Over the past year I have challenged several members of the recycling mafia. They vigorously defend the economics and right-mindedness of recycling but when confronted with the real facts, they always collapse back to the landfill argument: we can't keep digging holes. We are running out of space. Pollution is a problem.

On closer analysis it turns out that none of this is true either. Holes are cheap, we have plenty of space and pollution is relatively easy to control. Even a thousand years of rubbish production involves a minimal disposal problem.

The problem is that the very significant and threatening problems we face are not being addressed because they are too difficult. They defy political and media 'one-liners' and there are no obvious solutions at this time.

So what should we be addressing? How about these really critical issues:

  1. The irreversible conversion and in general, total destruction of non-renewable (in the short and long term) resources such as oil
  2. Over-consumption of renewable resources such as fresh water
  3. Economic creation, storage, distribution and use of energy
  4. The redistribution of waste products and pollution from the first, second and third world under the pretence of being green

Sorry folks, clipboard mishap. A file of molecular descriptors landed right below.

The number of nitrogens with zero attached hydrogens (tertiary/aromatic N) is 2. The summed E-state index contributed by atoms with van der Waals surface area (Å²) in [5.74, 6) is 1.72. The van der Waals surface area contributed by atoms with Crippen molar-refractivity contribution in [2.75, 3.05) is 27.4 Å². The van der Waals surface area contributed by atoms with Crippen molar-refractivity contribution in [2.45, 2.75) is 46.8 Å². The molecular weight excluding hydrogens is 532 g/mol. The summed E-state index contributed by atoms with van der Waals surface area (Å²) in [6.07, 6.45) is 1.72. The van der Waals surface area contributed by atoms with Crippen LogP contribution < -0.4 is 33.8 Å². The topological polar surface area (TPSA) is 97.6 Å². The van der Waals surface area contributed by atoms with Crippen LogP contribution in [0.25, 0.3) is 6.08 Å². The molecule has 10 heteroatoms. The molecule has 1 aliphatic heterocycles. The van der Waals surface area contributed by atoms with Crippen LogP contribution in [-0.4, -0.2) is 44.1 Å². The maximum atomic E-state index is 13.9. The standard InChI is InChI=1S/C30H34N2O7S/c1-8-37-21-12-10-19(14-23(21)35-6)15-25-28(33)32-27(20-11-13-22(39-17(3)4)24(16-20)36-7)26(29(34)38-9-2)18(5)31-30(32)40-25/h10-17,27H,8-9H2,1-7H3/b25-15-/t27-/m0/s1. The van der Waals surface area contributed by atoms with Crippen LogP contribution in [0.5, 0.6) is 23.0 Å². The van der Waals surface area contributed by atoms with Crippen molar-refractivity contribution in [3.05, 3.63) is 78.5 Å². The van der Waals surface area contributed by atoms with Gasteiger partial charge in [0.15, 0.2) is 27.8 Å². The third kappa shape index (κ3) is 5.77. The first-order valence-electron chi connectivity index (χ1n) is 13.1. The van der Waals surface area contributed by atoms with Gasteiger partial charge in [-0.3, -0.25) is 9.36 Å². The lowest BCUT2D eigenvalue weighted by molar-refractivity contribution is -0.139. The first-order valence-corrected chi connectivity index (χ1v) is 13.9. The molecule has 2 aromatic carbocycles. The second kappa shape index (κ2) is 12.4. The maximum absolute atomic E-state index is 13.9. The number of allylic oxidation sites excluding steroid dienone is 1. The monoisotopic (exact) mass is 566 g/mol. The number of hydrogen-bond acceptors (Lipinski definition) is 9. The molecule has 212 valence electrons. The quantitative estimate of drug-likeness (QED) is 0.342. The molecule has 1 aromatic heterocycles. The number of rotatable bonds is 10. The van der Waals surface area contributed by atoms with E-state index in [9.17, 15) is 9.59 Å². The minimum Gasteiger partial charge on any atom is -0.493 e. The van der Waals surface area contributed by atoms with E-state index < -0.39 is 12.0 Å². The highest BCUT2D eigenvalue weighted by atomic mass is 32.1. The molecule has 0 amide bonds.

5. A widespread societal inability to identify the critical issues, comprehend the implications and then take adequate steps to minimise or correct the problem

Might it be that our difficulties are due to a lack of education and understanding across the board? Without doubt! In my estimation the problems we now face as a species are well beyond our innate ability to understand. For sure, our very poorly educated politicians are in no position to make sensible guesses, let alone judgments.

A long time ago I discovered there are always very simple solutions to very complex problems. The snag is they are invariably wrong!

If there are solutions to our dilemmas they lie in the direction of better analysis, models and understanding. Such understanding isn't easily come by because these aren't simple problems - they are complex (in the classical sense) and highly non-linear. And this is no place for the fashionable or politically convenient. We have to focus on the truth.

Finally we are going to have to rethink a couple of words: 'value' and 'economic'. The money alone is too crude a measure of value or economic success. We have to take into account the long-term impact on, and contributions to progress, society and the individual.

Right now we don't know how but we had better find out before we drown in a sea of schisms and beliefs that are not only flawed and/or badly wrong, they are likely to be very damaging in the long-term.

In short, we need good models and computer-assisted decision making in order to take into account the many dimensions of our problem sets, and the overall impact on our planet and its life systems.

About Peter Cochrane

Peter Cochrane is an engineer, scientist, entrepreneur, futurist and consultant. He is the former CTO and head of research at BT, with a career in telecoms and IT spanning more than 40 years.

Editor's Picks

Free Newsletters, In your Inbox